Is a "dead room" the ultimate room?

Is a “dead room” the ultimate room?

Before discussing the “dead room” problematic we should establish what a perfect listening room is.

The answer to that question is both simple and extremely complex.

The perfect room would be a room with no boundaries, no walls.

Having walls results in interactions between direct sound (from the speakers) and reflected sound (from the walls).

In short, what you hear not only is what your speakers fire at you. And that’s bad.

Direct sound + Reflected sound = problems.

So yes, the perfect room would be no room at all.

Three options:

  • Place the HiFi in a large back yard (no walls)
  • Headphones (nearly no walls)
  • An anechoic chamber (no reflection capable walls)

The two first options are nice, but not for a speakers based system.
So what about the anechoic chamber?

Well, building an anechoic chamber is both complex and extremely expensive.

More importantly, we mammals aren’t designed to live in a reflexion free environment.

I won’t rephrase psychoacoustic textbooks; we all can access them online, or buy them (I did).

In short we don’t feel well in a reflexions free environment. We need at least some kind of hard floor.

That leads us to a so called “over damped” or “dead” room.

But what’s an “overdamped” or “dead” room?

Those expressions are often used but probably not well understood.

A “dead” room is a room that over absorbs, or doesn’t reflect, frequencies within the 1800Hz-5000Hz range, and above of course (medium driver and tweeter).

The unpleasant feeling we experience in such a room is the result of an inadequacy between what we see and what we hear.

Now my point :

Most of our listening rooms aren’t designed for music replay. In fact, most of our rooms are simply horrible from an acoustic point of view.

So why not “over absorbing”?

Not only the sensible 1800Hz-5000Hz range, but everything from 70-80Hz up to 20kHz. That would be possible with a lot of “broad band traps” (wrongly called “bass traps”).

Such a room would feel (not sound) rather unpleasant, a least for us mammals.

But …

…when hitting the play button, we would get the sound from the speakers, and speakers only, which is what we all wish we could have.

Unpleasant room when silent, perfect room when playing music

So why not a "dead room?"

The elephant in the (dead) room, is that most speakers are designed and voiced tailored to common room anomalies.
Getting the room alive enough to sing along in a pleasurable way is a positive in my book. Although, your welcome to throw my rule book out the window - as long as you don’t have some big gubbins box in the way.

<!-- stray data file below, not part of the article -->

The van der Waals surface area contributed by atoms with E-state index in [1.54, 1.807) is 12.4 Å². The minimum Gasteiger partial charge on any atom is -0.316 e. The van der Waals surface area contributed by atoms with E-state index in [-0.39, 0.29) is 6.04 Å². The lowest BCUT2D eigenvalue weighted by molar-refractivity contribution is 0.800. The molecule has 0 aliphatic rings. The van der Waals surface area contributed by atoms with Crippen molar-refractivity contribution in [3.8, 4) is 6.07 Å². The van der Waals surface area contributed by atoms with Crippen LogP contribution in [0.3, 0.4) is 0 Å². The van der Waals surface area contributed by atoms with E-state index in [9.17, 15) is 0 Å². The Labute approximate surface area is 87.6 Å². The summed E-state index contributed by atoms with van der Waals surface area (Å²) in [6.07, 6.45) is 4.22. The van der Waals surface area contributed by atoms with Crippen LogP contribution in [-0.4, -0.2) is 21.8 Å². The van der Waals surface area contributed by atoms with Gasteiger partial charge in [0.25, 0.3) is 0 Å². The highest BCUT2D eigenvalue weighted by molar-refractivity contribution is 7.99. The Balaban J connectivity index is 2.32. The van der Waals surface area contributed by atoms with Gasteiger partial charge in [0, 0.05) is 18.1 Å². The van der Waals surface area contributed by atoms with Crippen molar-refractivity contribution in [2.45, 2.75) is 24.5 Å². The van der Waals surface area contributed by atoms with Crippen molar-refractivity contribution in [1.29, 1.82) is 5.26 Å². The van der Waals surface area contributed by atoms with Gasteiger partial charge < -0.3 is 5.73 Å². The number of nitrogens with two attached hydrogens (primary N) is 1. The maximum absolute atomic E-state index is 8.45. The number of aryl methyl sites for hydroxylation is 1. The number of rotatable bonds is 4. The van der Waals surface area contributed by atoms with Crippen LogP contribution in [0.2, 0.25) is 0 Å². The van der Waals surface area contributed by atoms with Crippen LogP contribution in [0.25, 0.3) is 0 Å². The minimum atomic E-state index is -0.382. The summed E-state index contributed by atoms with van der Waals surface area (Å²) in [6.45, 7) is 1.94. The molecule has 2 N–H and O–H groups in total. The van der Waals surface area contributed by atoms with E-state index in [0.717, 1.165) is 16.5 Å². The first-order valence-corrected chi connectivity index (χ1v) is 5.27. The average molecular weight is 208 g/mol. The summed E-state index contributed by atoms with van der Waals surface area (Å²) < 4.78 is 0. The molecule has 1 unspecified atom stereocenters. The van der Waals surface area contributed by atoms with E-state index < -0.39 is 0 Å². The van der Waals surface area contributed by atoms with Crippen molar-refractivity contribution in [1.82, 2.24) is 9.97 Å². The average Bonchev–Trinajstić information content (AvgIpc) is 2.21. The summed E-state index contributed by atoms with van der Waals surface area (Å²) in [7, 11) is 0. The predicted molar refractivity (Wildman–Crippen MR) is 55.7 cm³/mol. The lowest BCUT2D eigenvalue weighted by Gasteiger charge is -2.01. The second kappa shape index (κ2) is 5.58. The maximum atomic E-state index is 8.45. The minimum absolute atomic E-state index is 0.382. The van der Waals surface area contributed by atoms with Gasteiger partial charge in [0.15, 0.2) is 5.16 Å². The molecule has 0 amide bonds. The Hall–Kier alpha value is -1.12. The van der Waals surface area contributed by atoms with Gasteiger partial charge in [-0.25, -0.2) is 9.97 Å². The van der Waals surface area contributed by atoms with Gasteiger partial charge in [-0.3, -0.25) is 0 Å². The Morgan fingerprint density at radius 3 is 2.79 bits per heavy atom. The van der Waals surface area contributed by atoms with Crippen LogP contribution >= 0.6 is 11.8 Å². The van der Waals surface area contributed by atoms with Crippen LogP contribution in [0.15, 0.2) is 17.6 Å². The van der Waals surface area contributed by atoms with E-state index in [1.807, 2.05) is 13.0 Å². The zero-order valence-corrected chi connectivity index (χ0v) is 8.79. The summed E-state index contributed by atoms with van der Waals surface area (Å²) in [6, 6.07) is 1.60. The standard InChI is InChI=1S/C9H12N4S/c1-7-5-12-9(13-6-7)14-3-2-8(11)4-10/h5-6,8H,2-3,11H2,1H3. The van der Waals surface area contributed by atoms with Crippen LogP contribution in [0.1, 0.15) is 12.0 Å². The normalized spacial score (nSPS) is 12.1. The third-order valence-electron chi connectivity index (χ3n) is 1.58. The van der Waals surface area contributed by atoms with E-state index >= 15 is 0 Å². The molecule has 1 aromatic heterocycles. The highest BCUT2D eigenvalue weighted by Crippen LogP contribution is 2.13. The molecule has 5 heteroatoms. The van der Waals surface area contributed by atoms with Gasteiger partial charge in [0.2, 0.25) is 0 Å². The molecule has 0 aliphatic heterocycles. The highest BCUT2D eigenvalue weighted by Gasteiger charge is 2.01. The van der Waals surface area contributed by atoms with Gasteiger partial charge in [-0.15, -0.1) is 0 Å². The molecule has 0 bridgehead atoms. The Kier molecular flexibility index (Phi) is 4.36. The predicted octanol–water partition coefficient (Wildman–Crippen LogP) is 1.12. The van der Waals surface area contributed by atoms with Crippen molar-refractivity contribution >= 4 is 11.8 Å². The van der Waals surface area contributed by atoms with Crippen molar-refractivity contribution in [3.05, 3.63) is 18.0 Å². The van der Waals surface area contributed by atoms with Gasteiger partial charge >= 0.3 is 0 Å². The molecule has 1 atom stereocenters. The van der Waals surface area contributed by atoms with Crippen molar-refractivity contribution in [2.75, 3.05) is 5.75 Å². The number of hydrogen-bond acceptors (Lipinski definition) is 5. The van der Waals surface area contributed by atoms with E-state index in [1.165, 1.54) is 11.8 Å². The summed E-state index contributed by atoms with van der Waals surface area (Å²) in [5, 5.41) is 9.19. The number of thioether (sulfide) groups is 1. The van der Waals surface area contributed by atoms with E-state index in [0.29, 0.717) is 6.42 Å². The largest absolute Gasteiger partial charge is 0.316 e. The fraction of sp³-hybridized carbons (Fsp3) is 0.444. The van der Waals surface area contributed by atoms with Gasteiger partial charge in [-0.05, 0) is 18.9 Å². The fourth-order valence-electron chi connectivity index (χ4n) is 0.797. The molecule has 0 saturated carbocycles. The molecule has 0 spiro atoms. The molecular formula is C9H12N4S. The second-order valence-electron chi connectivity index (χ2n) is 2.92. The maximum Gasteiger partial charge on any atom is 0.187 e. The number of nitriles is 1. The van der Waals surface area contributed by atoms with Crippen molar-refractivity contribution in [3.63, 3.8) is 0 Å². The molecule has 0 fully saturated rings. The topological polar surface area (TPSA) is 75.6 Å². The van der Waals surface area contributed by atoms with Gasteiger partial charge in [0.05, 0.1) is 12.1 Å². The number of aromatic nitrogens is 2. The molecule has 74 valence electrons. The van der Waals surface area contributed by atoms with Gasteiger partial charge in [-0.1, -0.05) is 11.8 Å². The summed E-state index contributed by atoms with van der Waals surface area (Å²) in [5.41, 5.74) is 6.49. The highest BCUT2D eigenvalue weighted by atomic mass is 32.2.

They are indeed tested in common (but treated) listening rooms, but measured in nearly anechoic chambers. That’s true for Magico speakers, but for other brands as well.

Some Naim speakers were designed to somewhat accommodate small rooms (close to wall placement). A few other brands do that as well.

But I believe that most speakers (high performance or not) are simply designed to sound good.

There is no such thing as a standard, or common, living room. Each room has its own frequency response. It’s impossible to design a “one size fits all” speaker.

Of course, I share your opinion here.


Yes. And, if finding that your room has troublesome nodes - that doesn’t mean every speaker will excite them. But you probably know that for sure.
Just saying some speakers will fit better in a dead room and others better in a common room usually found within that buyer of a specific model.
Some designers really have their finger on the pulse and get it right. A certain buyer for a product should have x and y in place for it to function properly.
Others of course could take a more universal approach.

Very definitely a completely dead room would be unpleasant when not playing music. What it would be like with a stereo hifi system I don’t know, but I guess probably odd because in nowhere that you normally hear music is it completely devoid reflection, and although the front image should be perfect, I suspect that the deadness from sides and rear would make it seem very unnatural.

As I’ve recounted elsewhere the best I have ever heard any system sound was my own, lesser system compared to now, when I played it in the garden. There would have been some reflections from ground, vegetation, and wall of house some way behind, but very minor compared to the direct. At the same time there was ambient background noise of a garden, so ears relaxed.

So I think something near to dead, but definitely some ambient sound, requiring a degree of reflection, also adding slight reflection with music (but diffused not as an echo).

That is with stereo. And I suspect requires good ‘clean’ speakers as deficiencies such as significant colouration might be ome more noticeable without the muddying effect of room. Surround sound is a different matter, the ambience provided for you so might be exactly like in the concert hall in a dead room.

(Link to garden experience detail: What's the best-sounding system you've ever heard? )

I don’t know about the science, but a friend of mine has a studio. .You can hear everything, but it’s not pleasant to listen to music in. Guess that’s what’s meant with a dead room.

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An attempt to explain the “science” behind it for anyone in the thread that may be interested. Forgive any obvious comments…

Sound is a wave. We like to see it as a curve on paper but actually it is a series of compressions and less dense areas of air particles.